Review Summary: Guster growing old.
Growing old kind of sucks. Although I’m only in my last year of college and thus fairly young in the scheme of things, everything’s already gone down hill – since my 21st birthday has passed me by, the only notable birthday event I have to look forward to is my 25th and a reduction in my car insurance rates, not to mention a decreased metabolism, more bills, and (hopefully but not really) a Monday-Friday job. Talk about an exciting landmark! My warped sense of my own rapidly accelerating age is already cropping up in my music tastes: I want everything to sound like my favorite albums and bands of all time, which I inevitably listened to in my latter high school years and whose follow-ups inevitably disappoint because nothing stacks up to that wide-eyed wonder of hearing something that changes everything. Take Guster, for instance, calmly making what amounts to the same pop-rock-with-an-unfair-ear-for-hooks since 1999’s classic Lost and Gone Forever
, with varying degrees of success. I’ve gotten older, and Guster’s fans have definitely gotten older – I recently attended a show where the majority of the audience was way past college and hovering around the black hole of their 30s – but Guster have pretty much stayed exactly the same, and it doesn’t seem to mean a damn thing. Maybe that’s why they’re one of the few bands from my high school days that have yet to truly disappoint me.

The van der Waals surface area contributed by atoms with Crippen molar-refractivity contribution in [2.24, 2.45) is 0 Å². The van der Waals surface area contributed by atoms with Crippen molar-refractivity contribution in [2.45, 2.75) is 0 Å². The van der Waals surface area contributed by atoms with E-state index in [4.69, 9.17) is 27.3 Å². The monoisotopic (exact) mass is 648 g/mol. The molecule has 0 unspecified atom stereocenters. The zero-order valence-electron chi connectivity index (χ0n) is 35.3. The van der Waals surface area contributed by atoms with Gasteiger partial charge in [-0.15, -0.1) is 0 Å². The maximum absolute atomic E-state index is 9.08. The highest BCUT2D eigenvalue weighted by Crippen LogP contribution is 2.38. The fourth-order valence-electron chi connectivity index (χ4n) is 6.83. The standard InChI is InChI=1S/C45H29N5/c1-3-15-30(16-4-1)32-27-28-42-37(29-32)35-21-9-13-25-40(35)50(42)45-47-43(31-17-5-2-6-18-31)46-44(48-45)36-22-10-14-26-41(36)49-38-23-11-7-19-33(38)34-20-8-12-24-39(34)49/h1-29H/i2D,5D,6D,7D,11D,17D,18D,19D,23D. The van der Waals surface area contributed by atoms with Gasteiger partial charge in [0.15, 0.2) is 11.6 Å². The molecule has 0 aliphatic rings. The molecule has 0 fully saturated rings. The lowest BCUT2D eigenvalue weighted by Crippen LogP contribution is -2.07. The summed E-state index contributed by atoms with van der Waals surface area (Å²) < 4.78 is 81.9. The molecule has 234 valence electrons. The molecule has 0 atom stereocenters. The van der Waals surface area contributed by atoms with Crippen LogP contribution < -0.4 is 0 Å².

Now the critical part of me finds plenty to dislike with this, their sixth album. It’s absolutely nonthreatening – if I had to compare Easy Wonderful
to a living thing, it’d be a koala bear, cuddly and furry with a strict vegetarian diet. Drummer Brian Rosenworcel’s brilliant hand drumming, which defined the band’s early sound and still makes their live shows one of my favorites, has been, by and large, neutered to a standard sticks-and-pedals kit. Adam Gardner’s lovely baritone is now reserved strictly for backing vocals, and singer Ryan Miller shows an increasing love for saccharine lyrics and chintzy sentiments that would best be left in a Hallmark card. In other words, it’s the same gradual progression towards “dad-rock” that Ganging Up On The Sun
hinted at, but with one slight addendum: Guster is still churning out some of the best melodies of their career.
It’s why I know that Guster will always be the security blanket of my musical existence when they keep tossing out effortless gems like unreasonably catchy first single “Do You Love Me.” Hell, any band that can use song titles like that or “Bad Bad World” or (God help us) “This Is How It Feels To Have A Broken Heart” and make me immediately forgive them when that melody hits has my respect. Guster have been doing this a long time, and occasionally it shows, but I can’t think of another band who, song-for-song, keep coming up with choruses and hooks that stay in my head when other, more “challenging” albums gather dust until I have to write my end-of-year lists. There’s been better songs this year, but few more likely to have me singing along in my highest pitch than “That’s No Way To Heaven” and fewer still with the potential to kick around my skull for weeks like “Do You Want,” or “Architects and Engineers,” or virtually everything else here. There’s nothing more groundbreaking here than some well-placed banjo twang, and Easy Wonderful
hasn’t made me think or made me call up a friend late at night caught in some ten-minute-plus audio brilliance. This is just guitars, bass, drums, and harmonies, and it’s absolutely, relentlessly gorgeous. If Guster can grow old and still sound so damn cheerful, maybe everything won’t be so drab after all.